This Week in Texas Music History, New York City gets all screwed up.
In December 1999, the Fourth Annual Justo Mixtape Awards in New York City honored Houston’s DJ Screw, a symbolic moment when hip-hop’s Old School East Coast acknowledged the rising sounds of the South. The event was the first and only New York trip for the underground legend whose influence had been rippling far beyond the Bayou city. Born Robert Earl Davis in Smithville, Texas, in 1971, Screw had grown up between the small town and the big city, fascinated with both the new sounds of hip-hop and the audio technologies he tinkered with to make the music his own. That music soon carried his name—chopped and screwed—as a description of the distinctive sonics he crafted by slowing the tape to a syrupy crawl, making the music sound a lot like humid Houston feels. His home became his studio, attracting a coterie of talented rappers, the Screwed-up Click. And DJ Screw and the SUC did all of this on their own outside the record industry, with Screw as an independent entrepreneur recording the songs, making the tapes, and selling and distributing them from his front yard. He eventually opened a shop, Screwed Up Records and Tapes (still active), and the Screw tapes became the soundtrack of the city.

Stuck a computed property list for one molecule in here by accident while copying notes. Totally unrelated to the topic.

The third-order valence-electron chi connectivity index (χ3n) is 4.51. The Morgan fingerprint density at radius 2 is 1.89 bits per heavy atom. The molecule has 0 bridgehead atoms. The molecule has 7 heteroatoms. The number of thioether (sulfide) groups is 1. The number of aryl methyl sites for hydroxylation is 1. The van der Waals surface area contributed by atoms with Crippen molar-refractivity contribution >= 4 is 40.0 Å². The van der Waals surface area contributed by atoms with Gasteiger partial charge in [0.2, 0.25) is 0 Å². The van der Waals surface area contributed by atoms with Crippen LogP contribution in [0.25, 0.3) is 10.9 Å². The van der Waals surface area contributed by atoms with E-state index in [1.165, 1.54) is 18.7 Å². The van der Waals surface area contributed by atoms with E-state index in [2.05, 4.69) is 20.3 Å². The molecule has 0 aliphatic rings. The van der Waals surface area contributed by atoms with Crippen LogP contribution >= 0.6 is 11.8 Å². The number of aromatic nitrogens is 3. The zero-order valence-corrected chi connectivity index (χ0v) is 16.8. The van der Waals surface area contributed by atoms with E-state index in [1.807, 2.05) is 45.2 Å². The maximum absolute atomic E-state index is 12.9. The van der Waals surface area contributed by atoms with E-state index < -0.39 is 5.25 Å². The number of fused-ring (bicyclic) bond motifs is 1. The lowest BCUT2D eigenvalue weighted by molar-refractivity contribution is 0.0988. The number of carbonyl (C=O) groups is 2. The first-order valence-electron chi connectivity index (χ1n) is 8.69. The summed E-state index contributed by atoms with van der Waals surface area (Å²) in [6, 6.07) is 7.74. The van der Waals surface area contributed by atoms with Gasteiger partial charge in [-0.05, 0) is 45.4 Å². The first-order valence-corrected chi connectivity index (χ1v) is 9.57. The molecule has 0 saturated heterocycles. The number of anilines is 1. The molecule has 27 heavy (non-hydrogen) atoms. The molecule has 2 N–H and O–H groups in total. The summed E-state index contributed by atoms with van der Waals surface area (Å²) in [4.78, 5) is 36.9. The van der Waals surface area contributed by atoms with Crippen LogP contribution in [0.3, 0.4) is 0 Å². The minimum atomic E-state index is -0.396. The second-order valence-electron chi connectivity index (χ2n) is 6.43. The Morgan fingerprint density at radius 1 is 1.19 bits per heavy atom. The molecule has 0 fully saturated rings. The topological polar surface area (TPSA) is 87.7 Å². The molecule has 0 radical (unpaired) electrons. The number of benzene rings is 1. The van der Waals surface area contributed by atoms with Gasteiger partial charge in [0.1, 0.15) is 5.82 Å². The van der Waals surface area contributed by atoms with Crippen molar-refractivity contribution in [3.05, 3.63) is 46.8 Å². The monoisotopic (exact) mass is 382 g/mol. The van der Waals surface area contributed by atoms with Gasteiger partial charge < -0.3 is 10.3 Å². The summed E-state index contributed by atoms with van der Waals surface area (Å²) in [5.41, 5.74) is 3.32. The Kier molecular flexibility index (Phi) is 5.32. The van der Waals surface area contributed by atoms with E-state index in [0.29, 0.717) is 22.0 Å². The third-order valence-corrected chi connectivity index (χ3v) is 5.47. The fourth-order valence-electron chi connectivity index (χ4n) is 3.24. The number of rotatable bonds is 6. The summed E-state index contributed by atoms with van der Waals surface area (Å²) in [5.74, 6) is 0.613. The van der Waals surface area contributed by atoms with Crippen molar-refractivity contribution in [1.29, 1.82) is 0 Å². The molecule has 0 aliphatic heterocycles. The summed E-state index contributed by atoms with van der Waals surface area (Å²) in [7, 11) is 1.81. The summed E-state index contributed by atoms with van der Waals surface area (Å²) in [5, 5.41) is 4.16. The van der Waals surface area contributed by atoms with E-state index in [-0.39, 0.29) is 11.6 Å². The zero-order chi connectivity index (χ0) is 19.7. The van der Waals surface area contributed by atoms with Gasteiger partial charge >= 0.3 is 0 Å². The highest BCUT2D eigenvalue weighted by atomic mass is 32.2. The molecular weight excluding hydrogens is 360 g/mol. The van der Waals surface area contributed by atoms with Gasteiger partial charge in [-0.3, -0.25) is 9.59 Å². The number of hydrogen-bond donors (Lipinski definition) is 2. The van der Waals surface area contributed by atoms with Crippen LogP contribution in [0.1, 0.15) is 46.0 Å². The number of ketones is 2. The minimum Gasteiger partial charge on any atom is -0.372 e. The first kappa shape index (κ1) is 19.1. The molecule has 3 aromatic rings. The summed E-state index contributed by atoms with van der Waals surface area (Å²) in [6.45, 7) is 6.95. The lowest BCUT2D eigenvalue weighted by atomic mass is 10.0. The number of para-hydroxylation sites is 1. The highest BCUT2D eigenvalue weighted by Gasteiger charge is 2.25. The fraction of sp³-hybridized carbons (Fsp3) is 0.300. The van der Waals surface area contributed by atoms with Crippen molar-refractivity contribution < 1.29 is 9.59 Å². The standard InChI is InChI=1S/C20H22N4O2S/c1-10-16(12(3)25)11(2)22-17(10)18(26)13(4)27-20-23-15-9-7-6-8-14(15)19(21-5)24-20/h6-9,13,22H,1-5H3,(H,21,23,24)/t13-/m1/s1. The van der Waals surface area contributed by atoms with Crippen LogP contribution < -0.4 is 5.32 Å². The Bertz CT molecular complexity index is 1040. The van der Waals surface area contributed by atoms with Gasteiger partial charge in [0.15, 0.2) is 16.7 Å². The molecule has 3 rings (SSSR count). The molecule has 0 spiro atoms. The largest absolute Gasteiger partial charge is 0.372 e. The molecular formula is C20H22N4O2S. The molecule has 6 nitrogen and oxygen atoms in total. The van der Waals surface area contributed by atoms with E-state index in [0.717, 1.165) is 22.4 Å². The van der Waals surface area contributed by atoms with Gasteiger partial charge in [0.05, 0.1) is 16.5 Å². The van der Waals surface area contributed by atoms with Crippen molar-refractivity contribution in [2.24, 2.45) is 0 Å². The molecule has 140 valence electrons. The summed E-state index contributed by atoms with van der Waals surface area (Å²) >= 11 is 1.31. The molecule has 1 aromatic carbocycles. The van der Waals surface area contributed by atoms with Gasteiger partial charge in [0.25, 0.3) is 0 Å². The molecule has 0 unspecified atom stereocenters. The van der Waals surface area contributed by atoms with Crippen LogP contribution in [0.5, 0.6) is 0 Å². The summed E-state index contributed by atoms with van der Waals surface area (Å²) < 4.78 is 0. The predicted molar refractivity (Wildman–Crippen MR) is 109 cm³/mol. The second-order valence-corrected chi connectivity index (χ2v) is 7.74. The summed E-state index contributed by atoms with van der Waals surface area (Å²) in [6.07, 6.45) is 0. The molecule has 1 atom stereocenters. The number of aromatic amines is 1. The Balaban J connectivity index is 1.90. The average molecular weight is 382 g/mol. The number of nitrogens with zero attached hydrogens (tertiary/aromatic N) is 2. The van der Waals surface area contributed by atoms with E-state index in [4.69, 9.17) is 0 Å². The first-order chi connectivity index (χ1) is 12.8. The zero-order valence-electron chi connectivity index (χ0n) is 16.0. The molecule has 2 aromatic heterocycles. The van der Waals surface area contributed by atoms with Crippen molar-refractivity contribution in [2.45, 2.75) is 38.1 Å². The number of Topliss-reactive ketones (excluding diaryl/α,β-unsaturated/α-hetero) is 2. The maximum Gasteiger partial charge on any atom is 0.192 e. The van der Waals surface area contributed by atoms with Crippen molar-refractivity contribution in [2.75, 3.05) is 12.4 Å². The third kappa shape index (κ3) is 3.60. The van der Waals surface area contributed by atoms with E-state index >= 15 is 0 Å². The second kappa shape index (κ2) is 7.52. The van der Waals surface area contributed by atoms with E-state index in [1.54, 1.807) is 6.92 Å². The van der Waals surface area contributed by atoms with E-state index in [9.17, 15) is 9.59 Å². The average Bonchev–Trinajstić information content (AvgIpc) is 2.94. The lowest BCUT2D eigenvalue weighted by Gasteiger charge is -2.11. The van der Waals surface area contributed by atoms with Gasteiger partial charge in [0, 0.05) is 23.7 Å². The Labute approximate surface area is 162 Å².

Which is why the New York recognition was important. Screw’s was a grassroots, largely self-taught endeavor, and the huge diamond ring that was the Justo award was something he took great pride in, a symbol that Houston was on the path to paramount national influence. DJ Screw would not see it, though, tragically dying young in 2000. The low, slow rumble of Screw’s aesthetic echoes still, ubiquitous in popular music and resonant in the work of Travis Scott, Drake, Beyoncé, and many more.
Sources: Lance Scott Walker. DJ Screw: A Life in Slow Revolution. Austin: University of Texas Press, 2022.